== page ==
For those who remain in larger cities, public transportation usage is likely to change significantly. With a required commute only two to three days a week, the amount of traffic is likely to decrease by a substantial amount. This change signals great things for those working from home – less time spent commuting, less money spent on transportation, more time with family, friends, or working on hobbies. However, for those who make their living running said transportation, it could signal a number of less than desirable changes.
That being said, many major companies are already adjusting to these changes, including Zillow, Salesforce, Slack, and Nationwide Insurance. Remote work lends companies a number of benefits, including saving money in office space and relocation costs and greater access to talent. Without required relocation, companies receive a greater variety of applicants and have greater flexibility with pay and benefits.
One drawback – a few companies have broached the idea of reducing salaries for employees who live in low-cost locations. While others have made it clear that workers won’t be penalized for their living expenses, this is something worth considering when looking at potential jobs and companies.
While these companies have embraced the changes, more than half of the remaining workforce has no opportunity for remote or virtual work. With jobs requiring machinery, making deliveries, or giving performances, it is hard to transfer to a virtual format. Typically, these are lower wage jobs, or jobs requiring less education.
Not only that, many of these jobs are at risk from automation, themselves. With AI technology and manufacturing machinery becoming more and more advanced, it is hard to warrant spending money on training and paying new employees.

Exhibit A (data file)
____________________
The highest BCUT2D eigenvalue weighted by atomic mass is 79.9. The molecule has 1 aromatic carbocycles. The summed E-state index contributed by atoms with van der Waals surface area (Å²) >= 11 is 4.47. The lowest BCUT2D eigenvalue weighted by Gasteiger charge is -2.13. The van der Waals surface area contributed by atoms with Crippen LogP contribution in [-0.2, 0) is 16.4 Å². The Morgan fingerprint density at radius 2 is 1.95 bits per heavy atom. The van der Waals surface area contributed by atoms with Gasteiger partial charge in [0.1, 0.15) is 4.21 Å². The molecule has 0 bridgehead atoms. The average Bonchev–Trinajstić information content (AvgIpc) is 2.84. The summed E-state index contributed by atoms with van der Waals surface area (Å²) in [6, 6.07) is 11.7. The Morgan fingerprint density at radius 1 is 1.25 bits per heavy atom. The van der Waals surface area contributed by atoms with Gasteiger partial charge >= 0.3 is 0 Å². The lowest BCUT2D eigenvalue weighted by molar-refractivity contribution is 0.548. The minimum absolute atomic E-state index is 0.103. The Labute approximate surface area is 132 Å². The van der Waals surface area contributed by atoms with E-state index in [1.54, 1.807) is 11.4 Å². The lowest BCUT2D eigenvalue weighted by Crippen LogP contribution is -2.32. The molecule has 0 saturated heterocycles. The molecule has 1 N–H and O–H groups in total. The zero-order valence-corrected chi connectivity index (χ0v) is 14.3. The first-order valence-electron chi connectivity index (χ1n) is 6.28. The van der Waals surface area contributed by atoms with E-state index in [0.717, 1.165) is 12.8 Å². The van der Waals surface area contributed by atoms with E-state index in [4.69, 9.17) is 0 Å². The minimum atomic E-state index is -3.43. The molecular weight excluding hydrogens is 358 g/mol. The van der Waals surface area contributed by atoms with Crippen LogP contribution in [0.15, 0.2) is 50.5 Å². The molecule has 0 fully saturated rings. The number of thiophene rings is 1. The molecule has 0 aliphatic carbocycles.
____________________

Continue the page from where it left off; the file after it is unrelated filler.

Along with people who can’t work remotely, there are some who simply don’t want to. Many employees have happily rejoined the workforce and office environment after being stuck at home for months on end. Many relish the opportunity to avoid the chaos of home life and enjoy seeing coworkers in person again.
That level of interaction is something that is going to be hard to develop in a remote workplace, and something that companies are working on adapting to. Those who work remotely the majority of the time are left with a number of questions. How will they get trained for their job? Will they develop the same relationships with their coworkers that they would in-person? Will they enjoy their job, or will it feel like a chore to complete at home?
The future of remote work is full of uncertainty, but there are a few things we know for certain. If you want it, there are opportunities to work from home – good opportunities that will offer the same, or better pay, than working in the office. If you are looking to move to a smaller city, whether you are working remotely or in-office, there will be jobs available. With the mass exodus of employees from larger cities, companies and commerce are moving too. And, if you are looking for something that fits your lifestyle and level of education, you will be able to find it.